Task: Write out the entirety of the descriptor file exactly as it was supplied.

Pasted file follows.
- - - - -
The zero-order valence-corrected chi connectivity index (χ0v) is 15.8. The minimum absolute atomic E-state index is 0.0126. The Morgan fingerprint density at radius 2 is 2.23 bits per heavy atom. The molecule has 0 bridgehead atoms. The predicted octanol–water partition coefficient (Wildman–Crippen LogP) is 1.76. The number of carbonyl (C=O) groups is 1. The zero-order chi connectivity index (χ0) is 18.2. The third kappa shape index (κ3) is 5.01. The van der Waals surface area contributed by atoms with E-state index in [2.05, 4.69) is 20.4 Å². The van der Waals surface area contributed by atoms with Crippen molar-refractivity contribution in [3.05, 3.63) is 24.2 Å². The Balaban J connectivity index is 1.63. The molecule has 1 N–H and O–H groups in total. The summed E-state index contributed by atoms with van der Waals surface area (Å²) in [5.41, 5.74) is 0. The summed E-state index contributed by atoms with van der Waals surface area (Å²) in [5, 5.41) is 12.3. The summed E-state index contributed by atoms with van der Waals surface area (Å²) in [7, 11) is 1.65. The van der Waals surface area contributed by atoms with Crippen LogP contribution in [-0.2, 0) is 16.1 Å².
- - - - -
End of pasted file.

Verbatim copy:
The zero-order valence-corrected chi connectivity index (χ0v) is 15.8. The minimum absolute atomic E-state index is 0.0126. The Morgan fingerprint density at radius 2 is 2.23 bits per heavy atom. The molecule has 0 bridgehead atoms. The predicted octanol–water partition coefficient (Wildman–Crippen LogP) is 1.76. The number of carbonyl (C=O) groups is 1. The zero-order chi connectivity index (χ0) is 18.2. The third kappa shape index (κ3) is 5.01. The van der Waals surface area contributed by atoms with E-state index in [2.05, 4.69) is 20.4 Å². The van der Waals surface area contributed by atoms with Crippen molar-refractivity contribution in [3.05, 3.63) is 24.2 Å². The Balaban J connectivity index is 1.63. The molecule has 1 N–H and O–H groups in total. The summed E-state index contributed by atoms with van der Waals surface area (Å²) in [5.41, 5.74) is 0. The summed E-state index contributed by atoms with van der Waals surface area (Å²) in [5, 5.41) is 12.3. The summed E-state index contributed by atoms with van der Waals surface area (Å²) in [7, 11) is 1.65. The van der Waals surface area contributed by atoms with Crippen LogP contribution in [-0.2, 0) is 16.1 Å².